The Impact of Coordinated Social Media Campaigns on Online Citizen Science Engagement
Smithsonian staff members recently presented a poster at the American Association for the Advancement of Science (AAAS) Annual Meeting in Washington, DC, 11-15 February, 2016. The poster, entitled “The Impact of Coordinated Social Media Campaigns on Online Citizen Science Engagement” by Lesley Parilla (Cataloging Coordinator, The Field Book Project) and Meghan Ferriter, Ph.D. (Project Coordinator, Smithsonian Transcription Center), highlighted the impact of a coordinated social media campaign on crowdsourced transcriptions of field notes.
The poster outlined the details and outcomes of the #FWTrueLove campaign, a collaboration involving The Field Book Project, the Smithsonian Institution Archives, the Smithsonian Transcription Center, Pyenson Lab, and the Biodiversity Heritage Library. The event challenged volunteers to fully transcribe a selection of field notes by Frederick W. True, held by the Smithsonian Institution Archives and uploaded to the Smithsonian Transcription Center, by the end of the campaign period. Materials for the challenge were identified and selected with Smithsonian Curator of Fossil Marine Mammals Dr. Nick Pyenson and the Smithsonian Field Book Project, a joint initiative of the National Museum of Natural History, Smithsonian Libraries and Smithsonian Institution Archives. The field notes are an important source of natural science data that is difficult to utilize, since they are often handwritten and fragile due to age.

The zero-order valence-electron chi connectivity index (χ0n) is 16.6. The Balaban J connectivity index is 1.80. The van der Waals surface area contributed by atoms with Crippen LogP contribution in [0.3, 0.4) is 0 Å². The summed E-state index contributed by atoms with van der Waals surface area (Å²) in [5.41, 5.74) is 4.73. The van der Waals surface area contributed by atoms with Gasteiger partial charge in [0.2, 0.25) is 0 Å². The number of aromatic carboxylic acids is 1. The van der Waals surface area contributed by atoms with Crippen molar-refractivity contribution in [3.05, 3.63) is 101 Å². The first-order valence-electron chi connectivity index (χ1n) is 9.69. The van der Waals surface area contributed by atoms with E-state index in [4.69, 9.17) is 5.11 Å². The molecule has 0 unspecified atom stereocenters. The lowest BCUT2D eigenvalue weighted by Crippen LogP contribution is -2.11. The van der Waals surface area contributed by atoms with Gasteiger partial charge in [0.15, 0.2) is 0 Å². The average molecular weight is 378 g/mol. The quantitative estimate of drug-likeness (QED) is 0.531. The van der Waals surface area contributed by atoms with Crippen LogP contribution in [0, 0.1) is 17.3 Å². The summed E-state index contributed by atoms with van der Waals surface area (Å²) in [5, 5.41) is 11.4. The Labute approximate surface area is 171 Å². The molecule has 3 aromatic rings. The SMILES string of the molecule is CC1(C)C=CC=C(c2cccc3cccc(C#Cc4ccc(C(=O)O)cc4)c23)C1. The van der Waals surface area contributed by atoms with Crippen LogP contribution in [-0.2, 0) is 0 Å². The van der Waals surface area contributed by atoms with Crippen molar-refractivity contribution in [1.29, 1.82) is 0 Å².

The Transcription Center coordinated the multi-institutional campaign during the month of February 2015. The campaign involved blog posts, Twitter, Instagram, Facebook, and a targeted email to the Transcription Center’s current volunteers, all of which challenged users to completely transcribe 523 pages from F.W. True’s field notes within one week. Updates were posted on: http://nmnh.typepad.com/fieldbooks/fwtruelove/.
As a reward for the successful completion of the challenge, the Transcription Center coordinated Google Hangouts with Curator of Fossil Marine Mammals Dr. Nick Pyenson. Dr. Pyenson discussed the interdisciplinary nature of F.W. True’s scientific pursuits – plus True’s connections with Smithsonian researchers like Leonhard Stejneger and William Healey Dall.
The #FWTrueLove campaign contrasted with a typical experience by focusing on a specific set of materials. The modular design of the Transcription Center’s website, which incorporates multiple collection types, means that a typical volunteer experience is flexible and highly tailored to their individual interests. This flexible design enables volunteers to create their own online experience. This can be expanded with engagement via social media. An analysis of the event showed that coordinated social media campaigns increase volunteer interaction, transcription output, and the number of active users on the Transcription Center. However, there was a decrease in the average length of a visit during the campaign. This may be because new active users are specifically coming to spend time on the projects highlighted in the campaign. This varies from other periods of time on the site, when volunteers come to work on one project but move onto unrelated projects that catch their attention thanks to the site’s open structure. These focused campaigns that appear to work in direct opposition to the flexible nature of the Transcription Center may keep the community growing, serving to reinvigorate the volunteer community as a whole and combat the natural cycling of volunteers out of active participation.